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In political crosshairs, U.S. Supreme Court weighs abortion and guns By Reuters


© Reuters. FILE PHOTO – The Authority of Law statue outside of the U.S. Supreme Court Building is pictured as rulings are due to be published today in Washington, D.C., U.S., June 25, 2021. REUTERS/Ken Cedeno/File photo

Andrew Chung and Lawrence Hurley

WASHINGTON, (Reuters) – Just before midnight on September 1, debates over whether America’s Supreme Court’s conservative majority would dramatically alter American life took on a new intensity when justices allowed a Texas ban on abortion to take effect.

As the nine-month-old term begins, six of the seven justices (three conservatives and one liberal) will be under intense scrutiny. They have taken up cases that could enable them to overturn abortion rights established in a landmark ruling 48 years ago and also expand gun rights – two cherished goals of American conservatives.

There are also cases that may expand religious rights, building upon several recent rulings.

These contentious cases come at a time when opinion surveys show that public approval of the court is waning even as a commission named by President Joe Biden explores recommending changes such expanding the number of justices or imposing term limits in place of their lifetime appointments.

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Some justices made speeches in response to criticisms and raised questions about the legitimacy of this non-political court. Amy Coney Barrett who is the junior most member of the court, was confirmed in the Senate by Republicans days before the 2020 election. She stated that this month, the court wasn’t made up “of partisan hackers”.

Kannon Shanmugam, an attorney who often argues cases in the court said, “There is no doubt that it’s under threat right now.” He spoke at an event organised by the conservative Federalist Society. “The court’s rhetorical and critical tone is more than I have ever seen in any other time during my professional career.”

Biden, an abortion rights advocate, was alerted by the court’s 5-4 late-night decision to not block Texas’ Republican-backed law prohibiting abortions within six weeks after a woman has given birth.

Now, the justices have an opportunity to take it further. They will hear a case on Dec. 1 in which Mississippi is defending its law banning abortions after 15 weeks of pregnancy. Mississippi’s Republican Attorney General is asking for the court to reverse the 1973 Roe v. Wade decision that legalized abortion across the country and brought an end to an era in which some states had banned it.

The justices may make it simpler for individuals to get permits to transport handguns out of the house in another case that is a huge success. They will consider on Nov. 3 whether to invalidate a New York state regulation that lets people obtain a concealed-carry permit only if they can show they need a gun for self-defense.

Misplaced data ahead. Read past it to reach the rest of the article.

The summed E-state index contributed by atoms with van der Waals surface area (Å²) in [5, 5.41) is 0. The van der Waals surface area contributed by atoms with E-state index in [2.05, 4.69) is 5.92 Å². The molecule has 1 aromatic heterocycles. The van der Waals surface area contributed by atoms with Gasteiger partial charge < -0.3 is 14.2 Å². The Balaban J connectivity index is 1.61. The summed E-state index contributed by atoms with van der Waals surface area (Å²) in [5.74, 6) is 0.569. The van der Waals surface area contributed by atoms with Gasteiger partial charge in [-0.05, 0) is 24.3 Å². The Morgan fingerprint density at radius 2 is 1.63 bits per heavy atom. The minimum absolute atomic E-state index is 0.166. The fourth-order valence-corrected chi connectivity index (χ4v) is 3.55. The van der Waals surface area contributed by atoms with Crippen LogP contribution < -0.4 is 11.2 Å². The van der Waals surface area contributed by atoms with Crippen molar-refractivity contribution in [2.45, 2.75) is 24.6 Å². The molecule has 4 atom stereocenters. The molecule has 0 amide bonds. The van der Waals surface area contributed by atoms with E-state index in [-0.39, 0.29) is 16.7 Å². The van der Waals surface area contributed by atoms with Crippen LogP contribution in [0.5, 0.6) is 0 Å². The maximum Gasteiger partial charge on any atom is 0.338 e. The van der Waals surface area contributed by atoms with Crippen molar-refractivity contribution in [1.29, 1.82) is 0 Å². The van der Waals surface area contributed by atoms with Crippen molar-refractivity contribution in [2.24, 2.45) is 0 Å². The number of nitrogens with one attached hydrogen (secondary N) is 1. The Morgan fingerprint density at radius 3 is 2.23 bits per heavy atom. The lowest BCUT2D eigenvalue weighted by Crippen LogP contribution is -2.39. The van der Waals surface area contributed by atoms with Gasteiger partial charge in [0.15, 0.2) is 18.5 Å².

Trump, the former President, was able to nominate three conservative justices, including Barrett, who tilted it further rightward with the assistance of Senator Mitch McConnell, a key Republican.

The Democratic-led Congress has held two hearings in recent months on how the court has increasingly decided major issues, including the Texas abortion one, with late-night emergency decisions using its “shadow docket” process that lacks customary public oral arguments.

“The Supreme Court has shown it can allow facially unconstitutional law to be in effect when the law aligns with certain ideological preferences,” said Democrat Dick Durbin on Wednesday, chairman of the Senate Judiciary Committee.

Conservative Justice Samuel Alito in a speech on Thursday objected to criticism that portrays the court’s members as a “dangerous cabal that resorts to sneaky and improper methods.”

Alito explained that “this portrayal feeds unprecedented attempts to intimidate or damage the court as an independent institution.”

Last month, Conservative Justice Clarence Thomas said that judges “ask for trouble” when they get into politics. Thomas said Roe V. Wade should be annulled, just as conservatives previously argued.

Liberal Justice Stephen Breyer noted in a May speech that the court’s legitimacy relies in part on avoiding major upheavals in the law when people have come to rely on existing precedents.

Breyer stated that while the law may not be perfect, if it is constantly being changed people won’t have the knowledge to follow the instructions. The more it changes the more people will want it to change.

Roe v. Wade is almost a 50-year-old law that has been upheld by abortion rights activists.

Breyer is at 82, the oldest court member. He himself is the center of attention. Liberal activists have asked him to step down so Biden could appoint someone younger who can serve for many decades. Breyer stated that he does not know when he will step down.

Jenn Mascott from George Mason University, who was once a Thomas clerk, stated that the justices shouldn’t be affected by public opinion.

Mascott explained that “what the justices have stated they want is to decide every case on the rule law.” They shouldn’t be thinking they might be perceived as being too partisan in any way, Mascott said.